The year 1929 in tennis was a complex mixture of mainly amateur tournaments composed of international, invitational, national, exhibition, and team (city leagues, country leagues, international knock-out tournaments) events and joined by regional professional tournaments limited mostly to British, German, French and American Pro events.
The professionals were mostly coaches who coached for a living, while amateur rules prohibited tennis players to benefit financially from playing. There were a few occasional professional against amateur challenges as well held in team competition format. The amateur events were almost all all-comers’ event and the majority included a mixed title contest. The women’s most successful players in the European international championships were Esna Boyd of Australia and two players from the United States Elizabeth Ryan who was thuspunished by the United States Lawn Tennis Association for her commitment to European events compared to those in the U.S. and Helen Wills Moody who won the two most prestigious tournaments in Europe, the French Championships and Wimbledon. The Four Musketeers dominated the rankings and tournaments worldwide. Also the Australian Championships was won by a British player, Colin Gregory.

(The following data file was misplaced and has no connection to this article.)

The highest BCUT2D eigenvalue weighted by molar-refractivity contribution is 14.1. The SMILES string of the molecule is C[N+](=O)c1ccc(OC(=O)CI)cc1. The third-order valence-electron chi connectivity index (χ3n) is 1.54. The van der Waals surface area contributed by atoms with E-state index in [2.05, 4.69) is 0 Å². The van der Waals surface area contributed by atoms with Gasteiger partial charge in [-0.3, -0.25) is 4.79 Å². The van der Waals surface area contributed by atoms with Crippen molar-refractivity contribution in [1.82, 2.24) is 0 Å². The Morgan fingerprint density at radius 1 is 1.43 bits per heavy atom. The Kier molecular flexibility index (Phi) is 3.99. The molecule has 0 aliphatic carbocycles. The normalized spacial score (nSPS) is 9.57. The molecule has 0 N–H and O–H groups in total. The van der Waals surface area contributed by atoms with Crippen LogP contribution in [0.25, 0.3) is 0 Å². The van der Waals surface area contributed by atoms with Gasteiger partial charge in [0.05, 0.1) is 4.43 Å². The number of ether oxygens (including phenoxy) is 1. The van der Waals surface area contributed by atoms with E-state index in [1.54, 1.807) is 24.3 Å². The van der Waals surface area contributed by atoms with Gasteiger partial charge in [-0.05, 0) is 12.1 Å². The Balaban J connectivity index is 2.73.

The most important team cups were the Wightman Cup for women and the Davis Cup (called the International Lawn Tennis Challenge) and the Mitre Cup (South American version of the Davis Cup) for men. The 1929 Wightman Cup was its seventh edition and was organized by the United States Lawn Tennis Association between the teams of Great Britain and the United States. The 1929 International Lawn Tennis Challenge was its 24th edition and was organized by the International Tennis Federation. The tournament was split into the American and European zones. The winner of each sub-zone played in an Inter-Zonal Final. 24 teams entered the Europe Zone (including South Africa and Chile), while five nations participated in the America Zone. The United States defeated Cuba in the America Zone, but would then lose to France in the Challenge Round, giving France their third straight title. The final was played at Stade Roland Garros in Paris, France, on July 26–28.